be within

Frequency distribution of DFC flux bias (

Box-whisker plots of diurnal flux bias measured with two DFCs. The
box boundaries represent 25th and 75th percentiles from bottom to top, and
whiskers indicate 10th and 90th percentiles of Hg

Field blanks determined in connection with regular flux measurement periods
were consistently low for both DFCs (TDFC:
0.2

Estimated Hg

Notes: for MM techniques, bias and uncertainties are given as
fractional values (percent) of the flux representing the median

The lag-time bias due to unsynchronized conditional sampling (Baker et al.,
1992) is estimated at

The evaluation of the effectiveness of the applied conditional sampling
filter (Sect. “REA method”) is applied to data flagged for high-quality
turbulence (Flag 0,

Scatterplot of the

The relative uncertainty in

Scatterplot of fractional uncertainty in sensible heat flux
(

The uncertainty and bias in

Results from conditional channel inter-comparison using the REA
reference sampling mode (slope: 1.051; intercept:

Inspection of residuals of the orthogonal fit plotted as a function of
sampling time (record number) showed homoscedastic features. In Fig. 7, the
residuals that approximately align with a Gaussian distribution are plotted
as a function of Hg

The last term in Eq. (13) was assessed from the sonic temperature measurement
resolution (root mean square) of 0.025 K for standard settings of CSAT-3
(

Histogram of residuals obtained after correcting the channel data
for bias with orthogonal linear regression (right). Scatterplot of residuals
versus Hg

Scatterplot of concentrations from lower and upper level sampling
lines during side-by-side measurement. The linear fit derives from orthogonal
regression. The

The primary bias in the MBR and AGM flux is caused by the potential sampling
artifact for determining concentration gradients. Extended periods of
side-by-side measurements (gas sampling inlets were brought to one height in
the same lateral proximity as during regular gradient sampling) were
conducted. The comparison between the collocated lines used for two-level
gradient sampling is based on sequential concentration data. For a further
investigation, cross-interpolation was used as an imputation method to fill
up missing values in the time-concentration series. Orthogonal linear
regression indicated that a bias existed between the sampling lines (Fig. 8),
where the longer sampling tube (upper level) is biased low by 4.1 %. The
remaining scatter (residual) distribution followed a Gaussian distribution
and was homoscedastic with respect to sampling time and concentration. Hence,

Individual

Relationship between fractional uncertainty in momentum
flux (

Based on the

Turbulent Hg

The level of the detection limit obtained in this study (0.064 ng m

Table 1 summarizes the uncertainty in MM and DFC flux methods in our
inter-comparison. The relative uncertainties for transfer velocity and
sensible heat flux in IC no. 1 have nearly doubled (on a median basis)
compared to those in IC no. 2 due to its lower turbulence quality. The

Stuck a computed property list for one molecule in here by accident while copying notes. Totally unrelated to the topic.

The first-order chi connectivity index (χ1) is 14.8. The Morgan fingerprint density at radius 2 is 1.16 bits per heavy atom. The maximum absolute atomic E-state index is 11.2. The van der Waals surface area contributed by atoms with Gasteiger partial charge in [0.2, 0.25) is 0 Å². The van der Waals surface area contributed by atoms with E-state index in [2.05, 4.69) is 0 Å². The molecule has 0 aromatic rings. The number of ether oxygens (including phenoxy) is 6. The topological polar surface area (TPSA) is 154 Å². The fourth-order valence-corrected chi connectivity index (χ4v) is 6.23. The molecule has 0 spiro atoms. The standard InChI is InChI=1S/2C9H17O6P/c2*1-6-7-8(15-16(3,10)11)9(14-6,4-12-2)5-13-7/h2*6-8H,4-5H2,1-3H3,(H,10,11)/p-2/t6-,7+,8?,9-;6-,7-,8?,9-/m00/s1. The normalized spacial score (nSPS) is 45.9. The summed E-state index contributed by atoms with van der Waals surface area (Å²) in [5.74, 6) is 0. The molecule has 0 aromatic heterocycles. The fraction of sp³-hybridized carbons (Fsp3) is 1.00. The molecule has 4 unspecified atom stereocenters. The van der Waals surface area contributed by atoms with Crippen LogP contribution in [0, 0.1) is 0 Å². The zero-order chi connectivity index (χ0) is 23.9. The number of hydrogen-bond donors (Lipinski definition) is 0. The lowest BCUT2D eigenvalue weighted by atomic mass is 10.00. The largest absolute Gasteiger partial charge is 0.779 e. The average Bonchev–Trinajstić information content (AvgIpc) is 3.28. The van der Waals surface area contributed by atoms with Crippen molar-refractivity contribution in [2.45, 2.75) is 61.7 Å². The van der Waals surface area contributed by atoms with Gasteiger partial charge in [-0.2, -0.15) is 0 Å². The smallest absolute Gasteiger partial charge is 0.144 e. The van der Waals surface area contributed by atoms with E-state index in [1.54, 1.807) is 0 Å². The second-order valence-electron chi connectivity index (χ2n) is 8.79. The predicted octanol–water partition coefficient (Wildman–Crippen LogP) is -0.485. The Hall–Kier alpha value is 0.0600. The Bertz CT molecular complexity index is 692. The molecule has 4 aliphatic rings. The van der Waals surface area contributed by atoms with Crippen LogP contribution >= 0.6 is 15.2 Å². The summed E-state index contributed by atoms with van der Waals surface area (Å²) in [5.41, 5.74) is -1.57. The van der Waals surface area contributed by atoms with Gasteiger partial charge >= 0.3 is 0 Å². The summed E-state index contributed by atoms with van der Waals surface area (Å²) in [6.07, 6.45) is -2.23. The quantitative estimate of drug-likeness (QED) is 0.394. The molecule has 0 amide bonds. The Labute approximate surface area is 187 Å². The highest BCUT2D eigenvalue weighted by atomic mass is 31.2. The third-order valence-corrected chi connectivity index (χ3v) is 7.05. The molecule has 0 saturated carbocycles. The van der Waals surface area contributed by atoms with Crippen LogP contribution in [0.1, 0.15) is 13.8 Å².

uncertainty estimates associated with EC sampling errors based on the
variance analysis of covariance time series (Finkelstein and Sims, 2001) used
in this study are expected to be somewhat larger than calculations based on
side-by-side comparisons or paired observations (Mauder et al., 2013).
However, the latter type of estimate concerning uncertainties in
concentration difference measurements is provided here as an upper limit.
Median

Box-whisker plots of the hourly fractional flux bias (

Linear regression of the Hg

For most of the IC no. 2 periods,

The estimated uncertainty in

The REA system utilizes zero-air injection and is equipped with actuators to
suppress pressure differentials occurring in the upstream zone of the
fast-response sampling valves that promotes constant flow rate
characteristics (Sommar et al., 2013b). This scheme (the effective sampling
time per conditional channel is on average

A disadvantage in coupling the flux measurement techniques with a
single-channel gas analyzer (e.g., Tekran 2537) is the temporally
asynchronous samples obtained for the calculation of

There are additional sources contributing to the uncertainty and bias in
Hg

In this paper, five contemporary Hg

The highest relative median flux uncertainty was observed for the REA
technique (24 %, IC no. 2), followed by 24 and 15 % for MBR, and 15 and
12 % for AGM during IC no. 1 and no. 2, respectively. Overall, a higher
imprecision in Hg

Notes: (*) the “atmosphere parameter” can
be specified as

This research was financially supported by the 973 Program (2013CB430002), the National Science Foundation of China (41030752), the Chinese Academy of Sciences through an instrument development program (YZ200910), and the State Key Laboratory of Environmental Geochemistry. We would like to express our gratitude to the staff from Yucheng Comprehensive Experimental Station, Chinese Academy of Sciences, for sampling and logistical assistance. Edited by: L. Zhang